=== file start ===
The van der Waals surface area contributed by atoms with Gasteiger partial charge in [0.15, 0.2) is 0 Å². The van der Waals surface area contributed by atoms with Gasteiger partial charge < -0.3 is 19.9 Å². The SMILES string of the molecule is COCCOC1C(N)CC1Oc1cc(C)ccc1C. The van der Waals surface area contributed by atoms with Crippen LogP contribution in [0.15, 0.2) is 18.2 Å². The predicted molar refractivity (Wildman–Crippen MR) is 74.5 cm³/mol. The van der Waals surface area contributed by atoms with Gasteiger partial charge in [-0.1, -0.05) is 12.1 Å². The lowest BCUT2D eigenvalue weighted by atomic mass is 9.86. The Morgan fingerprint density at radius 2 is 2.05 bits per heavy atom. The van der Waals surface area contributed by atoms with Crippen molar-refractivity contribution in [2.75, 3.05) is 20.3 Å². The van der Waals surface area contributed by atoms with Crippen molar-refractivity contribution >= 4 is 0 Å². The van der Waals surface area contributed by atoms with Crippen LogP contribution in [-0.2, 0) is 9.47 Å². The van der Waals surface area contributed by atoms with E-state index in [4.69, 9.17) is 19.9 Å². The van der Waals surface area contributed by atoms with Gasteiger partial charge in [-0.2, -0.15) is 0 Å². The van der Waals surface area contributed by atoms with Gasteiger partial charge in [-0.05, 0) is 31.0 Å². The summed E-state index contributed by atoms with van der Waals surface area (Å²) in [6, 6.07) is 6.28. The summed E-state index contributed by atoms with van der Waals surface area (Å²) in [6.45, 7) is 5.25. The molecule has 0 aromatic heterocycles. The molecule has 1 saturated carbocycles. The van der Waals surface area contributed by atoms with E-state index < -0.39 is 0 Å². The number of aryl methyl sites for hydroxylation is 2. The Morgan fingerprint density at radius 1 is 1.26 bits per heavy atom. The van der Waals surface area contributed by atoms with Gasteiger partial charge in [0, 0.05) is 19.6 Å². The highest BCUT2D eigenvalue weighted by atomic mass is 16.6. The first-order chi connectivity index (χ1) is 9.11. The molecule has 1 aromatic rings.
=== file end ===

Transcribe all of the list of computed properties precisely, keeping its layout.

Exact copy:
The van der Waals surface area contributed by atoms with Gasteiger partial charge in [0.15, 0.2) is 0 Å². The van der Waals surface area contributed by atoms with Gasteiger partial charge < -0.3 is 19.9 Å². The SMILES string of the molecule is COCCOC1C(N)CC1Oc1cc(C)ccc1C. The van der Waals surface area contributed by atoms with Crippen LogP contribution in [0.15, 0.2) is 18.2 Å². The predicted molar refractivity (Wildman–Crippen MR) is 74.5 cm³/mol. The van der Waals surface area contributed by atoms with Gasteiger partial charge in [-0.1, -0.05) is 12.1 Å². The lowest BCUT2D eigenvalue weighted by atomic mass is 9.86. The Morgan fingerprint density at radius 2 is 2.05 bits per heavy atom. The van der Waals surface area contributed by atoms with Crippen molar-refractivity contribution in [2.75, 3.05) is 20.3 Å². The van der Waals surface area contributed by atoms with Crippen molar-refractivity contribution >= 4 is 0 Å². The van der Waals surface area contributed by atoms with Crippen LogP contribution in [-0.2, 0) is 9.47 Å². The van der Waals surface area contributed by atoms with E-state index in [4.69, 9.17) is 19.9 Å². The van der Waals surface area contributed by atoms with Gasteiger partial charge in [-0.2, -0.15) is 0 Å². The van der Waals surface area contributed by atoms with Gasteiger partial charge in [-0.05, 0) is 31.0 Å². The summed E-state index contributed by atoms with van der Waals surface area (Å²) in [6, 6.07) is 6.28. The summed E-state index contributed by atoms with van der Waals surface area (Å²) in [6.45, 7) is 5.25. The molecule has 0 aromatic heterocycles. The molecule has 1 saturated carbocycles. The van der Waals surface area contributed by atoms with E-state index < -0.39 is 0 Å². The number of aryl methyl sites for hydroxylation is 2. The Morgan fingerprint density at radius 1 is 1.26 bits per heavy atom. The van der Waals surface area contributed by atoms with Gasteiger partial charge in [0, 0.05) is 19.6 Å². The highest BCUT2D eigenvalue weighted by atomic mass is 16.6. The first-order chi connectivity index (χ1) is 9.11. The molecule has 1 aromatic rings.